Streetcar supporters had better get on board

Commentary

The first streetcar vehicle has finally arrived in Milwaukee.

Love it or hate it, this is a big deal. The federal transportation funds for the project were allocated to Milwaukee in the early ’90s, but officials spent years arguing about what to use them for. After so much discussion and debate, it’s almost surreal to see the streetcar is actually here.

The streetcar remains an extremely controversial project. A short video on the BizTimes Facebook page of the streetcar arriving in Milwaukee generated an enormous response, far more than usual. The post received dozens of “likes” and “shares” by supporters. But there was also a long list of comments that were overwhelmingly negative.

For opponents, the streetcar is the ultimate symbol of government waste. For supporters, it is an investment that will make the city more attractive and provide a clean transportation alternative to get around downtown.

There will be a ton of scrutiny of the streetcar. Every problem it has will get a massive amount of attention and the critics will howl.

Passenger service is expected to begin this fall. If supporters of the streetcar want to see it succeed, they had better ride it. A lot.

That includes the members of Milwaukee’s business community who have pushed for the project. They include Marcus Corp. president and chief executive officer Greg Marcus, former ManpowerGroup CEO Jeff Joerres, General Capital Group partner Linda Gorens-Levey, Lubar & Co. president and CEO David Lubar, Mandel Group Inc. president Barry Mandel, former Johnson Controls International plc CEO Alex Molinaroli and Medical College of Wisconsin senior vice president Greg Wesley. All of them were part of a coalition that pushed for Common Council approval of the streetcar in 2015.

The streetcar got even more support from Potawatomi Hotel & Casino, which is providing $10 million over 12 years to be the naming sponsor for the streetcar. With the Potawatomi sponsorship, rides on the streetcar will be free for a year.

It will be very interesting to see how many people actually ride the streetcar. Who will it appeal to? Perhaps it will be an alternative for people making short trips around downtown who would rather not walk several blocks or have to find parking.

Streetcar supporters have also said it will attract development along the route. That remains to be seen. Some projects are already occurring there, but did the streetcar have anything to do with them?

The initial streetcar line, which runs from the Intermodal Station northeast through the Third Ward, downtown and to the Lower East Side, is only supposed to be a starter line. City officials want to get more federal funds for extensions. So far, they have been unable to get funds to extend the streetcar to the new arena.

If the city and streetcar supporters want to grow this system, they need to prove it can succeed.

The first streetcar vehicle has finally arrived in Milwaukee.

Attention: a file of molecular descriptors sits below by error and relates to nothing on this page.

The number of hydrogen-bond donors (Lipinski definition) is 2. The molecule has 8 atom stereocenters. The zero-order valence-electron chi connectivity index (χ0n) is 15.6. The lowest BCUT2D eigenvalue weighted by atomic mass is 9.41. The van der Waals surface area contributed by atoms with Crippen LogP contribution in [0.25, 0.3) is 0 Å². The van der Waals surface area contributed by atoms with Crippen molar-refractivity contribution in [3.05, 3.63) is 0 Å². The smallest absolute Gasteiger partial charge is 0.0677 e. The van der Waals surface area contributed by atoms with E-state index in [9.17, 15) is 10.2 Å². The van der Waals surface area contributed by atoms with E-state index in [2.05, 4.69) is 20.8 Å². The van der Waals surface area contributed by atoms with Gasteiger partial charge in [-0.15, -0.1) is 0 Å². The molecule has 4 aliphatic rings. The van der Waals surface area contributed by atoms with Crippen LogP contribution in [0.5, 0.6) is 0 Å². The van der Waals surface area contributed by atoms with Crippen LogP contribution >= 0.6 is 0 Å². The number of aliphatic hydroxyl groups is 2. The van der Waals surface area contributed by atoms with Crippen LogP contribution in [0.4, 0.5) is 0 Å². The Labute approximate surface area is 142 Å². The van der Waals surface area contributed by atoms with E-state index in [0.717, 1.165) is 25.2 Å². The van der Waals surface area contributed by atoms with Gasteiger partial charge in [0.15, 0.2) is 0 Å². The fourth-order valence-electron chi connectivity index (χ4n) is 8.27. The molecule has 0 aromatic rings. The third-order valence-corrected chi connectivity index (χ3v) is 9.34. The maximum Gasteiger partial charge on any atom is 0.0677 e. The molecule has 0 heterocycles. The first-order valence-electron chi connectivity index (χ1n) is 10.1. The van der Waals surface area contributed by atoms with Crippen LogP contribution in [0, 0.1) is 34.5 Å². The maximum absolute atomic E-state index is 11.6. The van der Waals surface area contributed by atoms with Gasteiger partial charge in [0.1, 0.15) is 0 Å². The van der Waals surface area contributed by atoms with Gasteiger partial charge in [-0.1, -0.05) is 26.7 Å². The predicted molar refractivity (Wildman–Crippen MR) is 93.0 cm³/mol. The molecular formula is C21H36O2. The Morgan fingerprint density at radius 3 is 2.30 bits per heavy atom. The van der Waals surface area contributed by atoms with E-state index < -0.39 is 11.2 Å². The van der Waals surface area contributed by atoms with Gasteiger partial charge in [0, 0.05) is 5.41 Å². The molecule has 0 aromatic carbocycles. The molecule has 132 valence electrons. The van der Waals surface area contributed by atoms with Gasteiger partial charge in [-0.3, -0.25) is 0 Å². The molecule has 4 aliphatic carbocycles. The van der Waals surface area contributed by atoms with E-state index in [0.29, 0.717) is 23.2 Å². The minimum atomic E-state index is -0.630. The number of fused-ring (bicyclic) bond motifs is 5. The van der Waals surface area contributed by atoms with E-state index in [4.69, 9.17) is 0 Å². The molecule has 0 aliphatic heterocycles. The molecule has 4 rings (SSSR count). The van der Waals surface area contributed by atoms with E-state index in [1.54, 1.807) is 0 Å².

Love it or hate it, this is a big deal. The federal transportation funds for the project were allocated to Milwaukee in the early ’90s, but officials spent years arguing about what to use them for. After so much discussion and debate, it’s almost surreal to see the streetcar is actually here.

The streetcar remains an extremely controversial project. A short video on the BizTimes Facebook page of the streetcar arriving in Milwaukee generated an enormous response, far more than usual. The post received dozens of “likes” and “shares” by supporters. But there was also a long list of comments that were overwhelmingly negative.

For opponents, the streetcar is the ultimate symbol of government waste. For supporters, it is an investment that will make the city more attractive and provide a clean transportation alternative to get around downtown.

There will be a ton of scrutiny of the streetcar. Every problem it has will get a massive amount of attention and the critics will howl.

Passenger service is expected to begin this fall. If supporters of the streetcar want to see it succeed, they had better ride it. A lot.

That includes the members of Milwaukee’s business community who have pushed for the project. They include Marcus Corp. president and chief executive officer Greg Marcus, former ManpowerGroup CEO Jeff Joerres, General Capital Group partner Linda Gorens-Levey, Lubar & Co. president and CEO David Lubar, Mandel Group Inc. president Barry Mandel, former Johnson Controls International plc CEO Alex Molinaroli and Medical College of Wisconsin senior vice president Greg Wesley. All of them were part of a coalition that pushed for Common Council approval of the streetcar in 2015.

The streetcar got even more support from Potawatomi Hotel & Casino, which is providing $10 million over 12 years to be the naming sponsor for the streetcar. With the Potawatomi sponsorship, rides on the streetcar will be free for a year.

It will be very interesting to see how many people actually ride the streetcar. Who will it appeal to? Perhaps it will be an alternative for people making short trips around downtown who would rather not walk several blocks or have to find parking.

Streetcar supporters have also said it will attract development along the route. That remains to be seen. Some projects are already occurring there, but did the streetcar have anything to do with them?

The initial streetcar line, which runs from the Intermodal Station northeast through the Third Ward, downtown and to the Lower East Side, is only supposed to be a starter line. City officials want to get more federal funds for extensions. So far, they have been unable to get funds to extend the streetcar to the new arena.

If the city and streetcar supporters want to grow this system, they need to prove it can succeed.

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